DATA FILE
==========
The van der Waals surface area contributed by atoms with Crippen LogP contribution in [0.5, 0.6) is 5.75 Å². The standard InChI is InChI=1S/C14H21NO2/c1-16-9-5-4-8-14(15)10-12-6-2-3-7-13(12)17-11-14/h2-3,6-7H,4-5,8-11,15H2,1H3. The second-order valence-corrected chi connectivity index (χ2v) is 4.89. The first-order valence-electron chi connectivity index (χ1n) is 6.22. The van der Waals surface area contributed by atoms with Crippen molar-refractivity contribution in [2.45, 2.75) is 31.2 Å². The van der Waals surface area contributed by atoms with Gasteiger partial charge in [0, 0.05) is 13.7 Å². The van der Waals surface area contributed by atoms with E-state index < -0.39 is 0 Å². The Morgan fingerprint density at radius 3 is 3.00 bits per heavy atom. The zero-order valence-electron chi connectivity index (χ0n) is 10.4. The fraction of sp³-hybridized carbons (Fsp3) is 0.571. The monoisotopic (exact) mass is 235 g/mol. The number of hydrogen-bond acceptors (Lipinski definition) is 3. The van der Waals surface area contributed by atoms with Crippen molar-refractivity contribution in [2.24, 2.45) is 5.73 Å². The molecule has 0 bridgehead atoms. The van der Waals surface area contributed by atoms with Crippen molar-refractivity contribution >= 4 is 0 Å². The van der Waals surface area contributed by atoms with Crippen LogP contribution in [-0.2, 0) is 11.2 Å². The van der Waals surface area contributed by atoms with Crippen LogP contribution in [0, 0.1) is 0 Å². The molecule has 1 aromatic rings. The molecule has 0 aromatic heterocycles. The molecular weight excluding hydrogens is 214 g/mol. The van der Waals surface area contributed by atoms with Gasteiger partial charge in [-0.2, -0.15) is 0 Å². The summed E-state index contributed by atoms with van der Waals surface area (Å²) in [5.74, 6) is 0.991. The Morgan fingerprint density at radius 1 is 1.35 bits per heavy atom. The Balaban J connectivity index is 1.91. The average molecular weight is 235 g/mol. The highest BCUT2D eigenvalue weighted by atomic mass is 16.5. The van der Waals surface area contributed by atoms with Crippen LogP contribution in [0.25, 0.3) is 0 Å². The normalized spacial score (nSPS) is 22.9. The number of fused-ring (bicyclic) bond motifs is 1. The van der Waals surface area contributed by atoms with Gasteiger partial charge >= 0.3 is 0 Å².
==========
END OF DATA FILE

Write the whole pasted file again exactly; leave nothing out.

The van der Waals surface area contributed by atoms with Crippen LogP contribution in [0.5, 0.6) is 5.75 Å². The standard InChI is InChI=1S/C14H21NO2/c1-16-9-5-4-8-14(15)10-12-6-2-3-7-13(12)17-11-14/h2-3,6-7H,4-5,8-11,15H2,1H3. The second-order valence-corrected chi connectivity index (χ2v) is 4.89. The first-order valence-electron chi connectivity index (χ1n) is 6.22. The van der Waals surface area contributed by atoms with Crippen molar-refractivity contribution in [2.45, 2.75) is 31.2 Å². The van der Waals surface area contributed by atoms with Gasteiger partial charge in [0, 0.05) is 13.7 Å². The van der Waals surface area contributed by atoms with E-state index < -0.39 is 0 Å². The Morgan fingerprint density at radius 3 is 3.00 bits per heavy atom. The zero-order valence-electron chi connectivity index (χ0n) is 10.4. The fraction of sp³-hybridized carbons (Fsp3) is 0.571. The monoisotopic (exact) mass is 235 g/mol. The number of hydrogen-bond acceptors (Lipinski definition) is 3. The van der Waals surface area contributed by atoms with Crippen molar-refractivity contribution in [2.24, 2.45) is 5.73 Å². The molecule has 0 bridgehead atoms. The van der Waals surface area contributed by atoms with Crippen molar-refractivity contribution >= 4 is 0 Å². The van der Waals surface area contributed by atoms with Crippen LogP contribution in [-0.2, 0) is 11.2 Å². The van der Waals surface area contributed by atoms with Crippen LogP contribution in [0, 0.1) is 0 Å². The molecule has 1 aromatic rings. The molecule has 0 aromatic heterocycles. The molecular weight excluding hydrogens is 214 g/mol. The van der Waals surface area contributed by atoms with Gasteiger partial charge in [-0.2, -0.15) is 0 Å². The summed E-state index contributed by atoms with van der Waals surface area (Å²) in [5.74, 6) is 0.991. The Morgan fingerprint density at radius 1 is 1.35 bits per heavy atom. The Balaban J connectivity index is 1.91. The average molecular weight is 235 g/mol. The highest BCUT2D eigenvalue weighted by atomic mass is 16.5. The van der Waals surface area contributed by atoms with Crippen LogP contribution in [0.25, 0.3) is 0 Å². The normalized spacial score (nSPS) is 22.9. The number of fused-ring (bicyclic) bond motifs is 1. The van der Waals surface area contributed by atoms with Gasteiger partial charge >= 0.3 is 0 Å².